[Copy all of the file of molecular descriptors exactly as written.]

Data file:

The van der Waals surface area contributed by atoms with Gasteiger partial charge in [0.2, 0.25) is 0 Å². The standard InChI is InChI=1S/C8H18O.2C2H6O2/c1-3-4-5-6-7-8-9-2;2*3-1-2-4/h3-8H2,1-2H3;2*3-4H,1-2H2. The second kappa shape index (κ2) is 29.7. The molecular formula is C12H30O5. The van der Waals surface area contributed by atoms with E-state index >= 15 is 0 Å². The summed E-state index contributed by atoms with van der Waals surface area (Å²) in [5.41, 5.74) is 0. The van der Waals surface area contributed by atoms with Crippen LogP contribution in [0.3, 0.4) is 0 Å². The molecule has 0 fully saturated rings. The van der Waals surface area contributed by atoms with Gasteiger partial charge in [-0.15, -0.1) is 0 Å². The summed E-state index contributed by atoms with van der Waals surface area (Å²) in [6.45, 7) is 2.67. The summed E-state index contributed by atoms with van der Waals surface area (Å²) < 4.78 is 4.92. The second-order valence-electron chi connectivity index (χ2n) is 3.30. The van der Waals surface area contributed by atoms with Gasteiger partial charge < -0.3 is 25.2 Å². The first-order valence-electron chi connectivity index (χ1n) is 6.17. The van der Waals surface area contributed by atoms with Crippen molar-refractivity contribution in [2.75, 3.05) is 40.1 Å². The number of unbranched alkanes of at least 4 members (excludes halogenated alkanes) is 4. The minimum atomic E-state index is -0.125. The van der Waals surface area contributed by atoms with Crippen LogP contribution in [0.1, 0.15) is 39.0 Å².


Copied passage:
The van der Waals surface area contributed by atoms with Gasteiger partial charge in [0.2, 0.25) is 0 Å². The standard InChI is InChI=1S/C8H18O.2C2H6O2/c1-3-4-5-6-7-8-9-2;2*3-1-2-4/h3-8H2,1-2H3;2*3-4H,1-2H2. The second kappa shape index (κ2) is 29.7. The molecular formula is C12H30O5. The van der Waals surface area contributed by atoms with E-state index >= 15 is 0 Å². The summed E-state index contributed by atoms with van der Waals surface area (Å²) in [5.41, 5.74) is 0. The van der Waals surface area contributed by atoms with Crippen LogP contribution in [0.3, 0.4) is 0 Å². The molecule has 0 fully saturated rings. The van der Waals surface area contributed by atoms with Gasteiger partial charge in [-0.15, -0.1) is 0 Å². The summed E-state index contributed by atoms with van der Waals surface area (Å²) in [6.45, 7) is 2.67. The summed E-state index contributed by atoms with van der Waals surface area (Å²) < 4.78 is 4.92. The second-order valence-electron chi connectivity index (χ2n) is 3.30. The van der Waals surface area contributed by atoms with Gasteiger partial charge < -0.3 is 25.2 Å². The first-order valence-electron chi connectivity index (χ1n) is 6.17. The van der Waals surface area contributed by atoms with Crippen molar-refractivity contribution in [2.75, 3.05) is 40.1 Å². The number of unbranched alkanes of at least 4 members (excludes halogenated alkanes) is 4. The minimum atomic E-state index is -0.125. The van der Waals surface area contributed by atoms with Crippen LogP contribution in [0.1, 0.15) is 39.0 Å².